Introduction: Whirlpool Teak Tray
I like to read and relax in m whirlpool, especially after a long day but there was a problem... I was worried about dropping my phone in the water, or tipping my drink over into the tub. The store bought trays all seemed weak and flimsy, but most of all they were waaaaayyyy too high. They straddled the tub top lip, and to put anything on them meant your elbows were almost as high as your shoulders - totally uncomfortable. So I set off to make my own.
1. Low to be comfortable to read a book or my phone / iPad.
2. Make to look rustic / Industrial and useful. I'm not building fine cherry furniture, especially in a wet environment.
3. I wanted an offset design so it did not take up too much of "tub space." Easier access in and out and not look imposing.
Step 1: Materials & Have a Plan
Teak Wood - I decided to use teak for the water proof resistance, durability. Teak is not exactly cheap and this wood was pushing $80 - $90 by the time I was done. Buy carefully and have a plan first. I had little to no scrap and what I did have left, I cobbled together the book stand you see in the picture. I got the teak on eBay and it comes in all sizes so plan accordingly to minimize waste.
Copper Pipe - I also used surplus copper pipe and fittings (1/2") I had lying around but had to buy a few fittings by the time I settled in on my design. So figure another $6 on fittings.
Epoxy "Gorilla Brand" Glue. Used to glue the pipe into the sockets drilled into the wood.
Epoxy Putty or Automotive Fiberglass Fender Bondo - either will work. I had the Bondo on hand. Used to screw into from below the tray.
Clear rubber self adhesive feet. I used this to prevent scratching of my tile surround on the tub deck.
3 - Large Fender washers (1") or make your own like I did out of copper sheeting and solder 2 sheets together for stiffness
Step 2: Design a Plan
Measure your tub for overall length. Be sure to have good overlap as to not accidently bump your tray off the lip and into the water.
Decide if you want full width or offset as I did to allow for better access and to reduce the imposing size of the tray when using the tub. You don't want to block your (or your partners view "wink wink") of the swirling water or view of YOU!
KEY DESIGN FEATURE - Look at how high the water can physical fill the tub as measured from the lip down into the tub. There is an overflow drain that the water cannot fill above, so if you want your tray closer to the water than a straight shot across the tub lip, measure how far down the tray needs to drop. This will translate to the down turn legths on the copper.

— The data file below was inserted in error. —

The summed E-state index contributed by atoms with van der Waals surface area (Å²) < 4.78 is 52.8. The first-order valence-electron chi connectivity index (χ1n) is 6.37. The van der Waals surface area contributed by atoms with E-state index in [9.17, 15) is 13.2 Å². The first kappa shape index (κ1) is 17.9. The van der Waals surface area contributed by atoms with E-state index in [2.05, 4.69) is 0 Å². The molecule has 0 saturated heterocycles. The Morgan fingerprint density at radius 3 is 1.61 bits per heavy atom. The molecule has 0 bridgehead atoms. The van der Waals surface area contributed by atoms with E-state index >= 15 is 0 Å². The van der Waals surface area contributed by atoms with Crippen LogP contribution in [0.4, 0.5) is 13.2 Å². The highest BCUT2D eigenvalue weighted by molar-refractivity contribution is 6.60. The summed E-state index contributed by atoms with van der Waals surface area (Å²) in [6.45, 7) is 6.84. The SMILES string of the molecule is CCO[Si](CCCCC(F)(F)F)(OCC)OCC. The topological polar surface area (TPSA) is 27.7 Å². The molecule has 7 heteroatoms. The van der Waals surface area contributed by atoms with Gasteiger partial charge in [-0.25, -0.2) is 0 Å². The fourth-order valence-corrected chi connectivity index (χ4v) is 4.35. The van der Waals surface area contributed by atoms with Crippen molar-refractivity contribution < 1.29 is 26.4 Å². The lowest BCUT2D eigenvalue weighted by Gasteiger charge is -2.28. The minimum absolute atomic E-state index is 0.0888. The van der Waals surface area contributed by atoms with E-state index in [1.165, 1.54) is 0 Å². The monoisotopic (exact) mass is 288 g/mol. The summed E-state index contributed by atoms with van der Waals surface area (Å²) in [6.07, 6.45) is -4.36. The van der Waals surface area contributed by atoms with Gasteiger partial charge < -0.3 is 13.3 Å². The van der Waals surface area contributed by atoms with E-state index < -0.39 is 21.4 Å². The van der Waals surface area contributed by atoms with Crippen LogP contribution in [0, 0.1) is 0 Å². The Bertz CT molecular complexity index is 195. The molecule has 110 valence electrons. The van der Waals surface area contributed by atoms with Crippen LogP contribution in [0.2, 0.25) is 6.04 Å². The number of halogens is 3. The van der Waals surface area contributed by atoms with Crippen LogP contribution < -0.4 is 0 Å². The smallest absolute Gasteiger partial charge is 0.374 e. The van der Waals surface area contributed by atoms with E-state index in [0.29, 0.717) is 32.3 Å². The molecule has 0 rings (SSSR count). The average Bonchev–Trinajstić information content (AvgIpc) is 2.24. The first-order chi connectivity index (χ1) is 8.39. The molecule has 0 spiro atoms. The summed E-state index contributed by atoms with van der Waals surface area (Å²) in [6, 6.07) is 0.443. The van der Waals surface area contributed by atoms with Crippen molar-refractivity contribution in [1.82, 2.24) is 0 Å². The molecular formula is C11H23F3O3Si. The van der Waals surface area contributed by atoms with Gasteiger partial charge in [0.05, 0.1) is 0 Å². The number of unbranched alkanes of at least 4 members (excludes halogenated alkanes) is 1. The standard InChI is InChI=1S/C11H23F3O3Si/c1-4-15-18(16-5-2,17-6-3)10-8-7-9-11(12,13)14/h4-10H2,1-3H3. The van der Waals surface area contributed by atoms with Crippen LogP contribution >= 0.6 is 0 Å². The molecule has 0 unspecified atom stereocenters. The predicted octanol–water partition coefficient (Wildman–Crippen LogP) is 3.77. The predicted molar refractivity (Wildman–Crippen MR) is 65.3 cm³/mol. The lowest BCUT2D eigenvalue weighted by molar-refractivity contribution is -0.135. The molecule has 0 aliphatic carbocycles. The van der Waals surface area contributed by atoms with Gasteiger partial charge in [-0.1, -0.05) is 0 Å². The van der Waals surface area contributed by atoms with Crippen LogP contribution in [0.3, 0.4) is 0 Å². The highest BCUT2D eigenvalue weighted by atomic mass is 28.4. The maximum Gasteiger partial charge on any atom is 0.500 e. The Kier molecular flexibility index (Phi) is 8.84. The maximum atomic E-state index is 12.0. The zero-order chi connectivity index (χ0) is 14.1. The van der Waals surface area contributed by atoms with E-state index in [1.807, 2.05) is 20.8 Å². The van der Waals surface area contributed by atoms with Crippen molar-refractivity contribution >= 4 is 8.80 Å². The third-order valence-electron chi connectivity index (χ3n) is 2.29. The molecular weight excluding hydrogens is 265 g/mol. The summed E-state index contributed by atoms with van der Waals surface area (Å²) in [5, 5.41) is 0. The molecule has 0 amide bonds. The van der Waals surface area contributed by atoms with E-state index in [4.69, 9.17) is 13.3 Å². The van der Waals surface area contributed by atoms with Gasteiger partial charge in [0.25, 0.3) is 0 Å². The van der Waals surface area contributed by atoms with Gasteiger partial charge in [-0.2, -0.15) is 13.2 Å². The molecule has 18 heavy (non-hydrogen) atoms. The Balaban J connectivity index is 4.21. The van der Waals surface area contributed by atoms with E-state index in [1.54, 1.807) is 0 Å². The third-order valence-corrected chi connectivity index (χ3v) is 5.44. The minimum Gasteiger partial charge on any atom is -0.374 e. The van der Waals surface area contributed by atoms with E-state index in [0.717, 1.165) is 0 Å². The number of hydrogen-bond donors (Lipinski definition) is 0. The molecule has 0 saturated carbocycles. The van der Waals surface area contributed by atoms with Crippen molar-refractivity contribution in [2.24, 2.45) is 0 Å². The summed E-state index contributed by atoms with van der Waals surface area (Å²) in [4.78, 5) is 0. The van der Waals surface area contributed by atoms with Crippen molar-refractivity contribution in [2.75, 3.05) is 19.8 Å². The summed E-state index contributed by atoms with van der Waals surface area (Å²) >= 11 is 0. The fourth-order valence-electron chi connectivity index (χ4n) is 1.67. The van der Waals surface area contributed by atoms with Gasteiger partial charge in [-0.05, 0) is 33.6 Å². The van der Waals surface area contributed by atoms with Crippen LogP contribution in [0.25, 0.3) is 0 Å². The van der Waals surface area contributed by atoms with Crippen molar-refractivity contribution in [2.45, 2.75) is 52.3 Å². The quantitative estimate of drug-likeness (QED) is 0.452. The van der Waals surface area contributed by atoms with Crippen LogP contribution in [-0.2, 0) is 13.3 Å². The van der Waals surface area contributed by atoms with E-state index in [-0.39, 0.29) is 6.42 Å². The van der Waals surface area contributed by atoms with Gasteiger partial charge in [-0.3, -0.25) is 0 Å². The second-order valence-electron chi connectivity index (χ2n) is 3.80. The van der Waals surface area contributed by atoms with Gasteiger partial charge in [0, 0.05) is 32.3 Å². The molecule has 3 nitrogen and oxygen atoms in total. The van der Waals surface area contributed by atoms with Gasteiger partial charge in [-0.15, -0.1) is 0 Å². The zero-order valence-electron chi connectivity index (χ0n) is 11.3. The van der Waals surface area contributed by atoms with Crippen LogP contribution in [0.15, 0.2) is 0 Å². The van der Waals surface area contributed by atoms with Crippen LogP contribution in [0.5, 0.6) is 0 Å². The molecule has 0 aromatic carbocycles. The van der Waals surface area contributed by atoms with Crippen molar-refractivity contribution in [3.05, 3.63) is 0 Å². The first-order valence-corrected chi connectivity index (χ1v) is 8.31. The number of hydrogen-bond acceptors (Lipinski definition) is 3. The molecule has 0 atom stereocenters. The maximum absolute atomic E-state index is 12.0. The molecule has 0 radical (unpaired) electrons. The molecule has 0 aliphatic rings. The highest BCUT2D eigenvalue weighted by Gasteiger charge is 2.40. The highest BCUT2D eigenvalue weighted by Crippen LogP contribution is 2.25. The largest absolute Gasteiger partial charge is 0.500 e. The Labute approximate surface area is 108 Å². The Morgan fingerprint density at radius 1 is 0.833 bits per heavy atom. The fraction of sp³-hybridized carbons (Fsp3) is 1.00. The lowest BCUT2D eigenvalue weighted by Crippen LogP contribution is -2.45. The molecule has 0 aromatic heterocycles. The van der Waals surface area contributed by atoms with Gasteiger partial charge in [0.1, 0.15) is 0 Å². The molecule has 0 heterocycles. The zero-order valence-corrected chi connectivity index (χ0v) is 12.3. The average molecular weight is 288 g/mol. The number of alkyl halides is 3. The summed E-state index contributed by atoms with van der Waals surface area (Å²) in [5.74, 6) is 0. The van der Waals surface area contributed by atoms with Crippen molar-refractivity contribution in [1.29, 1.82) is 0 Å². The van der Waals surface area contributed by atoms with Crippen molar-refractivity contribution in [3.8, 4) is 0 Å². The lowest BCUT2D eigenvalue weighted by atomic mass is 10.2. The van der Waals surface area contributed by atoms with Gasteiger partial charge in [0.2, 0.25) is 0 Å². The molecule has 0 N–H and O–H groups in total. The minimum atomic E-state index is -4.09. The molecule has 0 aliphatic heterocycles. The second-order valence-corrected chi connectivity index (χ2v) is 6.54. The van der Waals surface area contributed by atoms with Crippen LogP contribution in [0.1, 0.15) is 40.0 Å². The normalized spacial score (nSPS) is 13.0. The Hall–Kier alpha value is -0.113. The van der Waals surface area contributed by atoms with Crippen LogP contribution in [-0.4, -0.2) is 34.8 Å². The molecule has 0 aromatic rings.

Since each whirlpool is very different from each other, I did not give dimensions for the pipe lengths or offset down into the tub. I actually sat in the tub several times having made the tray first. I held the tray where I wanted it and got someone to measure to the tray all the dimensions I needed for the pipe.
See my very crude sketches for what I constructed.
Step 3: Cut - Nail - Epoxy - Sweat Solder
I cut out all the wood pieces and laid them out on my bench. I used a spacer to maintain the slots between the slats for water spills to fall through the tray.
I used an air nailer with light brads to tack the tray together. I also used tite-bond wood glue to help hold it all together. So far, after a few months use, the glue is still holding fine with no signs of water causing it to let go.
After the tray was built I bore 3 holes ALMOST through to the bottom of the tray stopping short to leave a blind hole. I wanted more strength of the tray to rest down on the washers versus a screw through the side. Also it would look less obtrusive. I drilled a small through pilot hole the diameter of the stainless steel screws.
For a washer i cut a total of 6 disks out of copper sheeting and soldered them together for stiffness, then drilled a hole in their centers to accept the screw.
I did not putty or glue up the nail holes - I like it a bit rustic and well... I got lazy to get it in the tub.
After the pipe lengths were figured out and their configurations were all sweat soldered, I crammed the tube ends full with fiberglass bondo for the screws to thread into. I then epoxied the pipe into their respective 'sockets" and screwed the washer up tight from down below. This made a very solid joint. There are a number of sweat soldering tips you can find on the internet, just be careful with the heat and to not burn down your house !
I sanded up the entire tray and put a generous coat of linseed oil over the entire tray, but be forewarned, it takes forever to stop smelling up your bathroom. I really don't think it is needed with the properties of teak, but all the store bought ones were oiled, and I had the oil anyway.
With the scraps I made the book stand. Just be sure to had a good high edge to stop the book or cell phone from slipping off the stand and into the water !!!
Participated in the